In psychology, the experimental method involves the manipulation of some aspect of a situation, and observing the effects this has on a particular behavior. In technical terms, the former is the independent variable (IV), and the latter the dependant variable (DV). Only the investigations which involve the manipulation of the independent variables is part of the experimental method. Basically, in other words, we can say that experimental method is the type of research which involves the investigation of the relationship between two (or more) factors by deliberately intervening one factor in a situation and observing the effects of that modification on other aspects of the situation. Examples of variables that can be used, manipulated and controlled in experimental method are: Behaviors, events or other characteristics that can change or vary in some way. By employing both experimental and control groups in an experiment, investigators are enabled to rule out the possibility that something other than the experimental manipulation produced the results observed during the experiment. This type of research can be broadly divided into three main types: The Laboratory Experiment, The Field Experiment and The Natural Experiment.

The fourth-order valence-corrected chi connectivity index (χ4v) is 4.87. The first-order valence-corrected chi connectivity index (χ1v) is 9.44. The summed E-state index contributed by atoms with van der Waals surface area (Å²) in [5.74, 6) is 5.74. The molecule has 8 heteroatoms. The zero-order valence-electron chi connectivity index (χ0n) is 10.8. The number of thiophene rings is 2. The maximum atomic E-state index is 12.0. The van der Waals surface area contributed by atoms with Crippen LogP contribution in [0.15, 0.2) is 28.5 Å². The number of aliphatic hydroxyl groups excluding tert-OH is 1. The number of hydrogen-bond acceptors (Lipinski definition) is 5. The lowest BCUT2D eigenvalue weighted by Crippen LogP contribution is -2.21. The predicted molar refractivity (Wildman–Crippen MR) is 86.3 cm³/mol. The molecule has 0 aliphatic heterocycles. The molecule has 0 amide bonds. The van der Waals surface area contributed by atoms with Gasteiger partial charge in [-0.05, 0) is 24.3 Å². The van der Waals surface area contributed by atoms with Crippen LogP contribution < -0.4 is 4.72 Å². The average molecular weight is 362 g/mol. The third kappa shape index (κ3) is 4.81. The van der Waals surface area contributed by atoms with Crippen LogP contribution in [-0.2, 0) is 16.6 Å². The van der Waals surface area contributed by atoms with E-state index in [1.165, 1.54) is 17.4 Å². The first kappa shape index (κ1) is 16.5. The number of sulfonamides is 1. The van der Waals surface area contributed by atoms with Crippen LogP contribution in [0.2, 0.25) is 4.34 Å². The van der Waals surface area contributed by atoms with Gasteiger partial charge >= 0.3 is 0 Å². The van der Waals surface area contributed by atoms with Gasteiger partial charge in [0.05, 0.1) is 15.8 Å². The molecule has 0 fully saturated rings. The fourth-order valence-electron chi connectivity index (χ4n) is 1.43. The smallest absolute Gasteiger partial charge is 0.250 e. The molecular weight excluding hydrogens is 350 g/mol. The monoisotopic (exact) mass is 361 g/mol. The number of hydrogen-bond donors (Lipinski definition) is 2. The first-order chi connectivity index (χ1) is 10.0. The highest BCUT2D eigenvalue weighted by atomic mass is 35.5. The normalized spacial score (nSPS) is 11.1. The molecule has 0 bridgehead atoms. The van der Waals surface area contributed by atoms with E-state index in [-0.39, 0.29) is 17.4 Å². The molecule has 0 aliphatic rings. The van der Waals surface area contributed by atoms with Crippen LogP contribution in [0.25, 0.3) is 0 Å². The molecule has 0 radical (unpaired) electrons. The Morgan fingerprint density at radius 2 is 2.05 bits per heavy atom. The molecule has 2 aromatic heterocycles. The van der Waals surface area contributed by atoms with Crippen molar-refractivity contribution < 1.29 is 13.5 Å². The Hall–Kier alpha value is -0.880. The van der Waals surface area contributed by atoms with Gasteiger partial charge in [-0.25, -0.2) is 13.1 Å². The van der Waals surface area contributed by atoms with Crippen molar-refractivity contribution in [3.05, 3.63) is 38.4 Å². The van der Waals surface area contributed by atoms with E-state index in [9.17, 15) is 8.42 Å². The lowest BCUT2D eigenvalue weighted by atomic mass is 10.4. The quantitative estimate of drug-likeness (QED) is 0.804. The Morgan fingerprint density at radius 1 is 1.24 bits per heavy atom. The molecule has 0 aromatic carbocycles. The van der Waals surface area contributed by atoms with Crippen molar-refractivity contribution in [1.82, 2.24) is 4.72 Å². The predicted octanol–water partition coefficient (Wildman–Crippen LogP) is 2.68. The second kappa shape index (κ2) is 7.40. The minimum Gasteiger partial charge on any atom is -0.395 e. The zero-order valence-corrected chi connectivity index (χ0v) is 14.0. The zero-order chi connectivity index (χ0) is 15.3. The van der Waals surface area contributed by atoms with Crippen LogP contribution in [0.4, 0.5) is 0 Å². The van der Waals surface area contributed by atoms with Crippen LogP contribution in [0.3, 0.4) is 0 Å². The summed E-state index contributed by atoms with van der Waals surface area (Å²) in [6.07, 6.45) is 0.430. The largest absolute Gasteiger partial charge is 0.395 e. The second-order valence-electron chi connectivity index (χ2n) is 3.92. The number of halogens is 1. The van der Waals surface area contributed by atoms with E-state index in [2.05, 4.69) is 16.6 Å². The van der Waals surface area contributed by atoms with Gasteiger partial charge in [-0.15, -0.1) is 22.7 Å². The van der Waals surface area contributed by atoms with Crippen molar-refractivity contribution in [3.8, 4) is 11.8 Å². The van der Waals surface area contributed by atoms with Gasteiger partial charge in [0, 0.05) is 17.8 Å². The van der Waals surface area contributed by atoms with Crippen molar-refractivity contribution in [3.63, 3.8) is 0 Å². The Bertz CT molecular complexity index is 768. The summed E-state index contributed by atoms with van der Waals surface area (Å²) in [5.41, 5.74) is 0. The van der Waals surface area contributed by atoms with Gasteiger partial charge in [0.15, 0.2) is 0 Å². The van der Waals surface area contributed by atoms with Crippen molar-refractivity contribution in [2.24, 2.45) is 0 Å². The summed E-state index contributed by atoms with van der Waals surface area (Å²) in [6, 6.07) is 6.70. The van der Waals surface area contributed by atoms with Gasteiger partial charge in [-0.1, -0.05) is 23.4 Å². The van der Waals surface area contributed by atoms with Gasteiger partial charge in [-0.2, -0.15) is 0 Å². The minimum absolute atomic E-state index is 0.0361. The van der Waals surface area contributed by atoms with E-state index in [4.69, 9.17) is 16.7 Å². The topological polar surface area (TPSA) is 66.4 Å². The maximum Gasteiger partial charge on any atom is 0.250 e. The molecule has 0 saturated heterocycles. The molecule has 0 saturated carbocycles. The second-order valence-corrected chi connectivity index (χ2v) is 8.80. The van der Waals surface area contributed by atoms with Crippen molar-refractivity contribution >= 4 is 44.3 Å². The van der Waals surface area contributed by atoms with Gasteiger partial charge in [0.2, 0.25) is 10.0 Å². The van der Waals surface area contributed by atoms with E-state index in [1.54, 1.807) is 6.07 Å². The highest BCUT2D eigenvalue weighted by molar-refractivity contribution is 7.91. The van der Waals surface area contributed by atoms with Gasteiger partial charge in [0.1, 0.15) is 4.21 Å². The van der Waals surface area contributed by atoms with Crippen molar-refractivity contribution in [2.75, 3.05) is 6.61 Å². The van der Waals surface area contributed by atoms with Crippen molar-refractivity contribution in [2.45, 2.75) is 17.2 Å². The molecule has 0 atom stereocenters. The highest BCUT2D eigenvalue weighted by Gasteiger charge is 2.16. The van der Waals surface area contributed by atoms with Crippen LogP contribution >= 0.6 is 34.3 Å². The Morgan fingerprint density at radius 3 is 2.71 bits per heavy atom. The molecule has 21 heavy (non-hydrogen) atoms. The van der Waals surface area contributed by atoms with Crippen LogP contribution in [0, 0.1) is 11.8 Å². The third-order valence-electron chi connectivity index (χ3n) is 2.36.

In a laboratory experiment, there is a systematic variation of the independent variables while other irrelevant variables are kept constant. The basis of a laboratory experiment is the use of control. The researcher attempts to eliminate or control other variable that might intervene with the purity or accuracy of the experimental relationship between the IV and the DV. Due to the control of extraneous variation in a laboratory experiment, it becomes very helpful for the experimenter to draw conclusions about the influence of IV. By carrying out the investigation in the laboratory, it enables the experimenter to measure behavior with a greater accuracy and precision than would be possible in the natural environment. This method of research is...
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